Bridge of Weir

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William Fulton Houston PTE WM F HOUSTON R.E.

50098 Private William Fulton Houston

att 9th Battalion, North Staffordshire Regiment

died from gas 14th May 1918

aged 36

St Sever Cemetery Extension, Rouen
St Machar's Church Memorial, Bridge of Weir

Ladebank Terrace, Bridge of Weir
Son of Robert Houston and Mary Fulton
Husband of Elizabeth McIntosh
Father of Mary and Andrew

His Life

William Fulton Houston was born on 24th July 1882 at Roseland, Erskine, Renfrewshire, the second of a family of eight born to Robert Houston and Mary Fulton, from Whithorn, Wigtownshire, who had married there on 26th June 1879.

In 1881 Robert (28), Mary (23), and their first child Mary were living in 6 Willis Square, Everton, Lancashire. Robert was a warehouse foreman. They returned to Scotland before William was born, just over a year later.

In 1891 the Houston family of seven was living at Mosshall, Erskine. Robert was a general labourer and the children, including William F (8), were at school if old enough.

By 1901 the Houston family, now of nine, had moved to Broomward Land, Bridge of Weir. By then Robert was a foreman roadman with the County Council, William (18) was a joiner's apprentice and Helen (14) a dressmaker's apprentice. Eldest daughter Mary was no longer in the family home.

In April 1911, Robert, Mary and four of their children had moved to West Kildarroch, Kirkinner, Wigtownshire where Robert had turned to farming. William (28) remained in Renfrewshire, however, and was working as a joiner and boarding with the Tod family in Ladebank Terrace, Bridge of Weir, in the same apartment as David Tod, also destined to be killed in the war.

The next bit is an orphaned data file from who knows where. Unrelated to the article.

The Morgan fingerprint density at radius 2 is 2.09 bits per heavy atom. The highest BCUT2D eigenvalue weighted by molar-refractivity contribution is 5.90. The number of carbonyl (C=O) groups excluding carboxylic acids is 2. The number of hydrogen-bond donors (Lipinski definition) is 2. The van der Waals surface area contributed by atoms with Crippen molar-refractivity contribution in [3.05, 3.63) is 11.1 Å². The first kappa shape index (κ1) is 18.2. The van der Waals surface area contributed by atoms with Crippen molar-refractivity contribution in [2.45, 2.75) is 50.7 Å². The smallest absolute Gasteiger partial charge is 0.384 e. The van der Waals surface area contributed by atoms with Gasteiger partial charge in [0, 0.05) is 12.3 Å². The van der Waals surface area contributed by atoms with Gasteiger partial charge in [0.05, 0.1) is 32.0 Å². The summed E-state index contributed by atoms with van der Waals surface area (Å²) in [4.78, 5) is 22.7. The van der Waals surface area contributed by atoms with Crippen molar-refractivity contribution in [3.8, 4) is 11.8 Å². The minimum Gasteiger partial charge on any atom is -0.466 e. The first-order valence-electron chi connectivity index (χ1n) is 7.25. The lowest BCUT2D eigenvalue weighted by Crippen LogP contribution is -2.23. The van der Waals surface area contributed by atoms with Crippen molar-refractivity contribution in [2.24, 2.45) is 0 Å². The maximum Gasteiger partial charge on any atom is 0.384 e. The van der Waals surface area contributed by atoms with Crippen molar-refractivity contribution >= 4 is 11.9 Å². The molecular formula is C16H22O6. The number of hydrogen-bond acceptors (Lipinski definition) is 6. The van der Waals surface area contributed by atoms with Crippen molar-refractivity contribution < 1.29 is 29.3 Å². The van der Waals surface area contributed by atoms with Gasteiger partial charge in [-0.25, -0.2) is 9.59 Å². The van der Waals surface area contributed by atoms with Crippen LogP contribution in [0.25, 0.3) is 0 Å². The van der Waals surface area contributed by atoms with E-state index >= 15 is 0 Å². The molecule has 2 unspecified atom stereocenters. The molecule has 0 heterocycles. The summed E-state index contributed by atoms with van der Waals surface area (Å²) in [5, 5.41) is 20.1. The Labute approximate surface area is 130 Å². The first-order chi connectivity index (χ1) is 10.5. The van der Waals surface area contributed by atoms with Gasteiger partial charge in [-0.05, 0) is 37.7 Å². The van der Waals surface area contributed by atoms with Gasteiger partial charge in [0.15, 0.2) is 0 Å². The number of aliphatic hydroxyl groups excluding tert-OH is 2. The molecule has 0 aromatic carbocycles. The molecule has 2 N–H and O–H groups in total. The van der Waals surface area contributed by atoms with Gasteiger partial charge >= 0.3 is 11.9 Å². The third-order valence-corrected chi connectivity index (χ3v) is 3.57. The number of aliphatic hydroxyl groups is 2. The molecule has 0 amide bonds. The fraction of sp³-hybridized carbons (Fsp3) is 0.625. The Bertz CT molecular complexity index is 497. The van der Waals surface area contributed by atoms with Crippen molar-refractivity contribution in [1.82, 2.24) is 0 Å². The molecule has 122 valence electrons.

William Houston family William Fulton Houston married Elizabeth Thomson McIntosh, daughter of Andrew McIntosh, a currier and leather merchant from Crosslee, Renfrewshire and Agnes Campbell, in Paisley on 14th July 1911. Their daughter Mary Fulton Houston was born in Bridge of Weir on 13th August 1912, and son Andrew McIntosh Houston on 21st June 1916.

William enlisted at Paisley on 1st September 1916, initially as Regimental No. 116636 in the Royal Garrison Artillery at The Citadel, Plymouth, later transferring to the Royal Engineers, No. 224132. By the time he died he was attached to the 9th Prince of Wales's (North Staffordshire Regiment), which formed the pioneer battalion of the 37th Division, from whom he received his final number 50098.

In April 1918, the 37th Division was engaged in the 1918 Battle of the Ancre , one of the final battles fought in the Somme area as the Germans advanced rapidly in a final attempt to punch through the British lines. Although they penetrated, the Allies recovered and the German offensive, also known as Operation Michael, failed. The Germans used mustard gas, which they had developed in 1917. The War Diaries of the 9th North Staffordshires describe the shelling of Fonquevillers on 11th May 1918, between 5 pm and mindnight, with some 2,000 shells, and it took some time to realise they were gas shells. The men also had difficulties wearing their box respirators. 59 men were killed by effects of the gas immediately and 140 more were taken to a Field Ambulance. William, and probably many more of the 140, finally succumbed to its effects in No. 9 U.S. Hospital in Rouen on 14th May 1918. His father Robert, a former church officer at St Machar's Church in Bridge of Weir, died at his farm in Wigtownshire less than two months later.

William's wife and two young children received a pension of 25s/5d a week.


1881 Census 1891 Census 1901 Census 1911 Census Birthplace
Name Age Name Age Name Age Name Age
Mary9 mo Mary11Everton, England
William F8William18Wm F*28Erskine, Renfrewshire
Jane6Jane16Erskine, Renfrewshire
Ellen F4Helen14Helen24Inchinnan, Renfrewshire
Robert M2Robert12Robert22Erskine, Renfrewshire
Janet9Janet19Erskine, Renfrewshire
Peter7Bridge of Weir
James3James13Bridge of Weir

* = not in Robert and Mary Houston's family home - see text for details


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